where $f$ comes from change of coefficients. Since $H^{n+1}(X, \mathbb{Z})$ is a finitely generated abelian group, it splits as a sum of its torsion subgroup $H^{n+1}(X, \mathbb{Z})_T$ and a finitely generated free abelian group. The kernel of $f$ above is the torsion subgroup, so

$\mathrm{ker}(i_{n+1}) \cong H^{n+1}(X, \mathbb{Z})_T \oplus \left[ \mathrm{im} (f) \cap \mathrm{ker}(g) \right]$

But by Hodge theory we have the decomposition

$H^{n+1}(X, \mathbb{C})= \bigoplus_{p + q = n+1} H^{(p,q)}(X)$

and we can identify $H^{n+1}(X, \mathcal{O})$ with $H^{(0,n+1)}(X)$. Using the Dolbeault resolution we can see that

$H^{n+1}(X, \mathbb{C}) \xrightarrow{g} H^{(0,n+1)}(X)$

is projection onto this summand, so

$\mathrm{ker} (g) = \bigoplus_{p + q = n+1, p \neq 0} H^{(p,q)}(X)$

Putting this all together we get

$\mathrm{NS}_n(X) \cong H^{n+1}(X, \mathbb{Z})_T \oplus \left[ \mathrm{im} (i_{n+1}) \cap \bigoplus_{p + q = n+1, p \neq 0} H^{(p,q)}(X) \right]$

But $\mathrm{im}(i_{n+1})$ consists of real cohomology classes, and complex conjugation on complex de Rham cohomology switches $H^{(p,q)}(X)$ and $H^{(q,p)}(X)$, and nothing in the intersection above can lie in $H^{n+1,0}(X)$, so nothing can lie in $H^{0,n+1}(X)$ either. So we can refine our description to

$\mathrm{NS}_n(X) \cong H^{n+1}(X, \mathbb{Z})_T \oplus \left[ \mathrm{im} (i_{n+1}) \cap \bigoplus_{p + q = n+1, p,q \neq 0} H^{(p,q)}(X) \right]$

which is what we were trying to prove!    ⬛

The simplicity of these results and their proofs — in particular, the way they fall straight out of famous ideas like the exponential sequence and Hodge theory — shows that holomorphic line $n$-bundles, or holomorphic $(n-1)$-gerbes, are just a geometrical way of thinking about a classic topic: the $n$th cohomology of the sheaf $\mathcal{O}^\ast$, which I have discussed using Čech cohomology.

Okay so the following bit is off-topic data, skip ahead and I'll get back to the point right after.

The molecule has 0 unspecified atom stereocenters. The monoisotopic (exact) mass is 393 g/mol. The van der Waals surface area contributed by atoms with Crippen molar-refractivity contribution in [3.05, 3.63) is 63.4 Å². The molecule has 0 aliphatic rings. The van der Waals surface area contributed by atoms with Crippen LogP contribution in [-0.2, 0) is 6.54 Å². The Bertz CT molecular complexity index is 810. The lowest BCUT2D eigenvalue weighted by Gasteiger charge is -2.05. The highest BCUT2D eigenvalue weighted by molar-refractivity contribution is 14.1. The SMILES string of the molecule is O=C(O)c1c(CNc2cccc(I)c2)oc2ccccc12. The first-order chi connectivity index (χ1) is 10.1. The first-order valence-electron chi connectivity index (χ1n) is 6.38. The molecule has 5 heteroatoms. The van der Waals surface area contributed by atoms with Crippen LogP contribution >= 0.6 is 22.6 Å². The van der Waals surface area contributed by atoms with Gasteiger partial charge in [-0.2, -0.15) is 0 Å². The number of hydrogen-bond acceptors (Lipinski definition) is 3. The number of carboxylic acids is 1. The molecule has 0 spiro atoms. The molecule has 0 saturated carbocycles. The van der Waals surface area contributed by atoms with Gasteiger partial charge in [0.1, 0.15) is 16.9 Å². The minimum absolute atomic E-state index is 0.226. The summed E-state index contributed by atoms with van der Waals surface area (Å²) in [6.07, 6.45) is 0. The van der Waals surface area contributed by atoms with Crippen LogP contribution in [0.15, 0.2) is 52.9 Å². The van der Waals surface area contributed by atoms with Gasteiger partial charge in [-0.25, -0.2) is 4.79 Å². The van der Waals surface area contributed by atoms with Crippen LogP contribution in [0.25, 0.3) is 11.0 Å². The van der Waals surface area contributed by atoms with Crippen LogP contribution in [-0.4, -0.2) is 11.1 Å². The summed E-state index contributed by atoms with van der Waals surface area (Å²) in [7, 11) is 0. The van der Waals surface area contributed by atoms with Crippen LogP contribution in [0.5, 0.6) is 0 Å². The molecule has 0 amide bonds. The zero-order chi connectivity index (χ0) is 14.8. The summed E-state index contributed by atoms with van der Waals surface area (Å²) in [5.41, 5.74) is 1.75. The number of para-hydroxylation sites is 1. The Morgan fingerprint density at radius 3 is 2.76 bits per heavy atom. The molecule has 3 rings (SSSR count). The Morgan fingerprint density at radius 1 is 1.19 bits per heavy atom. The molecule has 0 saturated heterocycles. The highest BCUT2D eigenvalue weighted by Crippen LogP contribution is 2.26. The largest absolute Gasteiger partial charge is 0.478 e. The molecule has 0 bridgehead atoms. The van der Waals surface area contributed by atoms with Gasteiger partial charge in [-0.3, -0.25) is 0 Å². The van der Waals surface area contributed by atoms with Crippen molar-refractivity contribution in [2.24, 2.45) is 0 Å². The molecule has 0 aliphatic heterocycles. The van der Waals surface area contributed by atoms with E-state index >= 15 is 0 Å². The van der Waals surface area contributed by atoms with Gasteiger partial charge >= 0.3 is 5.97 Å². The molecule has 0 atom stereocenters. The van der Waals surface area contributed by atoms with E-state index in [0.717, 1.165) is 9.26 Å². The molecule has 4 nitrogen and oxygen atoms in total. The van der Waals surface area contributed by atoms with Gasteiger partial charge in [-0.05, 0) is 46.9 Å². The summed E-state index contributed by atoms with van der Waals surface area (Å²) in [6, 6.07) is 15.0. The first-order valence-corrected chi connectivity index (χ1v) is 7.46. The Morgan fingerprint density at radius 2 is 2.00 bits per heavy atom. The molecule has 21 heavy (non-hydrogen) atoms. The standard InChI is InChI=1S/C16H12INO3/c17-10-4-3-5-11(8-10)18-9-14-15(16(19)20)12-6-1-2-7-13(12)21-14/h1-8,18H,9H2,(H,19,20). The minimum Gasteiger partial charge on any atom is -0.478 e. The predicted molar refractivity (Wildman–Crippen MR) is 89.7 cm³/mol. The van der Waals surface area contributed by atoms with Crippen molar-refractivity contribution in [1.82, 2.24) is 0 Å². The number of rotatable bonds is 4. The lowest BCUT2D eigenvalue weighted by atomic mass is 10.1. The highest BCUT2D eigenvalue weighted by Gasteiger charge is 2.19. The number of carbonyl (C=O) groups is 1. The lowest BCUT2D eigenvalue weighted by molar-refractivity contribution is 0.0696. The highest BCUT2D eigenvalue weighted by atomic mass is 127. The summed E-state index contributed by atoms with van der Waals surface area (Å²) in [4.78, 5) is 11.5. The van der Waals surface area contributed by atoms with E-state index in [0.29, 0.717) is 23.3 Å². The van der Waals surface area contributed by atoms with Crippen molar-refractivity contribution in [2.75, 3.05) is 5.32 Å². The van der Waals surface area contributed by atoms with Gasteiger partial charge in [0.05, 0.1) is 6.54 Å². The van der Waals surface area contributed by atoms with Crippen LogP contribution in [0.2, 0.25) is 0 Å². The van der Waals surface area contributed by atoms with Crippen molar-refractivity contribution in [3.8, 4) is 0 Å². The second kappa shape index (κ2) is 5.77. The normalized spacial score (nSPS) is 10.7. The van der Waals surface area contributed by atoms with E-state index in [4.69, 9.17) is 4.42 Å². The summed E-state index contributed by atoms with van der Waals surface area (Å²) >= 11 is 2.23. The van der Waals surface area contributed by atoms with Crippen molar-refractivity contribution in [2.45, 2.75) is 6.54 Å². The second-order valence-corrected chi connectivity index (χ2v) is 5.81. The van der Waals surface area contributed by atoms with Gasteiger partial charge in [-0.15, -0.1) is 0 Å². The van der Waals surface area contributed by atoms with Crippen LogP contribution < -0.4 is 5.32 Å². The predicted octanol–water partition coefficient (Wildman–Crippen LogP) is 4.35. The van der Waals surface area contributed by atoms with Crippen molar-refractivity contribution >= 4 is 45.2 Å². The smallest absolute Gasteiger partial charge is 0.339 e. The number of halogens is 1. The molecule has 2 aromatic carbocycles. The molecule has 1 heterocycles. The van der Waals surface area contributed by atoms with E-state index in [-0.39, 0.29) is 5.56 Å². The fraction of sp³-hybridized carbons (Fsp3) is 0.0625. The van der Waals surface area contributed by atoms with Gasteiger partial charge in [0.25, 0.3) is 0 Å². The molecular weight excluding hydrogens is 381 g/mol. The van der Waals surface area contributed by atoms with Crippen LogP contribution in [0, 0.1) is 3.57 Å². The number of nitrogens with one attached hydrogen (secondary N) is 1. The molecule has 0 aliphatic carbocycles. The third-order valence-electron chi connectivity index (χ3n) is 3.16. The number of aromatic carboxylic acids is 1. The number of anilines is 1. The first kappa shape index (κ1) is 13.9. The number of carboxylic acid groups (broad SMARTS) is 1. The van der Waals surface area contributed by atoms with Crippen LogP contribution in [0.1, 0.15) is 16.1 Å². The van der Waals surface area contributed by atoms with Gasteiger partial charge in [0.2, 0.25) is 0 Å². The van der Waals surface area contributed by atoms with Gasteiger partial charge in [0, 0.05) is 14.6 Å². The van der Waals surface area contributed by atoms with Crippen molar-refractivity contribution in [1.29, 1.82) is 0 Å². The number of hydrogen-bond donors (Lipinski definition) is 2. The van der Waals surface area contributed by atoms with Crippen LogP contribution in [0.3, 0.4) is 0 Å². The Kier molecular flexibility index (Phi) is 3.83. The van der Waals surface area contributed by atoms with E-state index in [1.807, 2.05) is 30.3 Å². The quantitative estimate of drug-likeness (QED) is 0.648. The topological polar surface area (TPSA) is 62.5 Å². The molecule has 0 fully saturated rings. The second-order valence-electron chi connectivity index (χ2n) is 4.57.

Indeed since I’ve deliberately withheld any way of thinking about line $n$-bundles except for Čech cohomology, you can easily get the impression that they are just a fancy way of talking about Čech cohomology. I suppose there’s some truth to that. But in fact, just as holomorphic line bundles really do clarify the meaning of $H^2(X,\mathcal{O}^\ast)$ and let us do interesting things with it, holomorphic line $n$-bundles do the same for the higher cohomology groups of $\mathcal{O}^\ast$.

But exploring that was not my goal here! All I wanted to do is figure out how some classic results for line bundles generalize to line $n$-bundles, or $(n-1)$-gerbes.

Posted at April 10, 2022 7:08 AM UTC

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## 1 Comment & 1 Trackback

### Re: Holomorphic Gerbes (Part 2)

I think the nLab doesn’t have all this.

There’s a stub Néron-Severi group (but no $n$th group) and plenty of ‘Pickard’ entries (group, 2-group, 3-group, $\infty$-group, stack, scheme).

Then there’s the intermediate Jacobian for each $n$, a quotient of cohomology in odd dimension, but that’s not your $Jac_n$.

Maybe some things to add when editing returns to the nLab.

Posted by: David Corfield on April 12, 2022 11:04 AM | Permalink | Reply to this
Read the post Conversations on Mathematics
Weblog: The n-Category Café
Excerpt: Videos of math conversations between John Baez and James Dolan.